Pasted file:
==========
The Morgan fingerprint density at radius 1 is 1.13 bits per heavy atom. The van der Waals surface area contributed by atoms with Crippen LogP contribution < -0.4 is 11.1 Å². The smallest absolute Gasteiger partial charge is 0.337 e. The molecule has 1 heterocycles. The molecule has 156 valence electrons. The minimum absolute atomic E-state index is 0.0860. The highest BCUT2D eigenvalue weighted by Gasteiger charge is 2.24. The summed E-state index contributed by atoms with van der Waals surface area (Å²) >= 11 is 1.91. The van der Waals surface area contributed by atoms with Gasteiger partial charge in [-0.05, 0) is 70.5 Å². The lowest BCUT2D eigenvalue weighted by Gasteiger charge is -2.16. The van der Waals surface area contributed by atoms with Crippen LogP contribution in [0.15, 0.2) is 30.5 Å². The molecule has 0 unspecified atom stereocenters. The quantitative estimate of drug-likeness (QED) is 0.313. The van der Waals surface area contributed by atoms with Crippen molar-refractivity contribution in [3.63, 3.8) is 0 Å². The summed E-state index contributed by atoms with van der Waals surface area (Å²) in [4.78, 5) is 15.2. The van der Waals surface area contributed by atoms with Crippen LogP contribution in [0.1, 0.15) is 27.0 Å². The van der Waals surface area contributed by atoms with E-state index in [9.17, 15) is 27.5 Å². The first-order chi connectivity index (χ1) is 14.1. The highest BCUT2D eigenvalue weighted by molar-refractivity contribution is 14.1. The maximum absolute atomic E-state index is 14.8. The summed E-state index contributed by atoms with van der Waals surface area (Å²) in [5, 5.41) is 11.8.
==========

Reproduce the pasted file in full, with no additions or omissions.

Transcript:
The Morgan fingerprint density at radius 1 is 1.13 bits per heavy atom. The van der Waals surface area contributed by atoms with Crippen LogP contribution < -0.4 is 11.1 Å². The smallest absolute Gasteiger partial charge is 0.337 e. The molecule has 1 heterocycles. The molecule has 156 valence electrons. The minimum absolute atomic E-state index is 0.0860. The highest BCUT2D eigenvalue weighted by Gasteiger charge is 2.24. The summed E-state index contributed by atoms with van der Waals surface area (Å²) >= 11 is 1.91. The van der Waals surface area contributed by atoms with Gasteiger partial charge in [-0.05, 0) is 70.5 Å². The lowest BCUT2D eigenvalue weighted by Gasteiger charge is -2.16. The van der Waals surface area contributed by atoms with Crippen LogP contribution in [0.15, 0.2) is 30.5 Å². The molecule has 0 unspecified atom stereocenters. The quantitative estimate of drug-likeness (QED) is 0.313. The van der Waals surface area contributed by atoms with Crippen molar-refractivity contribution in [3.63, 3.8) is 0 Å². The summed E-state index contributed by atoms with van der Waals surface area (Å²) in [4.78, 5) is 15.2. The van der Waals surface area contributed by atoms with Crippen LogP contribution in [0.1, 0.15) is 27.0 Å². The van der Waals surface area contributed by atoms with E-state index in [9.17, 15) is 27.5 Å². The first-order chi connectivity index (χ1) is 14.1. The highest BCUT2D eigenvalue weighted by molar-refractivity contribution is 14.1. The maximum absolute atomic E-state index is 14.8. The summed E-state index contributed by atoms with van der Waals surface area (Å²) in [5, 5.41) is 11.8.